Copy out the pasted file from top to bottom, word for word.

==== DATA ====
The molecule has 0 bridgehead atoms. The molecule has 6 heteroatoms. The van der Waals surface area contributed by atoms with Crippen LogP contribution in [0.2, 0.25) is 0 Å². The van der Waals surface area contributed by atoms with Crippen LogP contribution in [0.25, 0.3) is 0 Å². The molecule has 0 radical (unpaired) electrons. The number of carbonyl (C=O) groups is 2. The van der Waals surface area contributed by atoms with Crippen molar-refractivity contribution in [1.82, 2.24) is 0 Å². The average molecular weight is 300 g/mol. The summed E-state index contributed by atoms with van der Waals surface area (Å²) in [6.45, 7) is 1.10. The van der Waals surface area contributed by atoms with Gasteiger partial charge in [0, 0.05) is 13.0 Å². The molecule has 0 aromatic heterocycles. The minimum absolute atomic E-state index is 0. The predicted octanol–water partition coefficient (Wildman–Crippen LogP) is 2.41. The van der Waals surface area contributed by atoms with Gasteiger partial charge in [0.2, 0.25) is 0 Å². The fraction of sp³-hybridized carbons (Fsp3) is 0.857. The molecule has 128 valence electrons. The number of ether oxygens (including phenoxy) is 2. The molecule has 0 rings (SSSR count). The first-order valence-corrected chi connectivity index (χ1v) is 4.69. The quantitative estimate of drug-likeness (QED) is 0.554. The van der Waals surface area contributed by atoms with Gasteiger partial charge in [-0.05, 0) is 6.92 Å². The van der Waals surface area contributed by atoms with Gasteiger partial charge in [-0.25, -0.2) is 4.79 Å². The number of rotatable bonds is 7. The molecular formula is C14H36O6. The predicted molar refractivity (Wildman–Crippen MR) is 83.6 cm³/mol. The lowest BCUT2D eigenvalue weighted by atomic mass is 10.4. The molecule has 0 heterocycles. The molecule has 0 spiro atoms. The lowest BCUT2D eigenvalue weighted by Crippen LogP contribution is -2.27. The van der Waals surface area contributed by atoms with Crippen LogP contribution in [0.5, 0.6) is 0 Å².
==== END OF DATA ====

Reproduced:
The molecule has 0 bridgehead atoms. The molecule has 6 heteroatoms. The van der Waals surface area contributed by atoms with Crippen LogP contribution in [0.2, 0.25) is 0 Å². The van der Waals surface area contributed by atoms with Crippen LogP contribution in [0.25, 0.3) is 0 Å². The molecule has 0 radical (unpaired) electrons. The number of carbonyl (C=O) groups is 2. The van der Waals surface area contributed by atoms with Crippen molar-refractivity contribution in [1.82, 2.24) is 0 Å². The average molecular weight is 300 g/mol. The summed E-state index contributed by atoms with van der Waals surface area (Å²) in [6.45, 7) is 1.10. The van der Waals surface area contributed by atoms with Gasteiger partial charge in [0, 0.05) is 13.0 Å². The molecule has 0 aromatic heterocycles. The minimum absolute atomic E-state index is 0. The predicted octanol–water partition coefficient (Wildman–Crippen LogP) is 2.41. The van der Waals surface area contributed by atoms with Gasteiger partial charge in [0.2, 0.25) is 0 Å². The fraction of sp³-hybridized carbons (Fsp3) is 0.857. The molecule has 128 valence electrons. The number of ether oxygens (including phenoxy) is 2. The molecule has 0 rings (SSSR count). The first-order valence-corrected chi connectivity index (χ1v) is 4.69. The quantitative estimate of drug-likeness (QED) is 0.554. The van der Waals surface area contributed by atoms with Gasteiger partial charge in [-0.05, 0) is 6.92 Å². The van der Waals surface area contributed by atoms with Gasteiger partial charge in [-0.25, -0.2) is 4.79 Å². The number of rotatable bonds is 7. The molecular formula is C14H36O6. The predicted molar refractivity (Wildman–Crippen MR) is 83.6 cm³/mol. The lowest BCUT2D eigenvalue weighted by atomic mass is 10.4. The molecule has 0 heterocycles. The molecule has 0 spiro atoms. The lowest BCUT2D eigenvalue weighted by Crippen LogP contribution is -2.27. The van der Waals surface area contributed by atoms with Crippen LogP contribution in [0.5, 0.6) is 0 Å².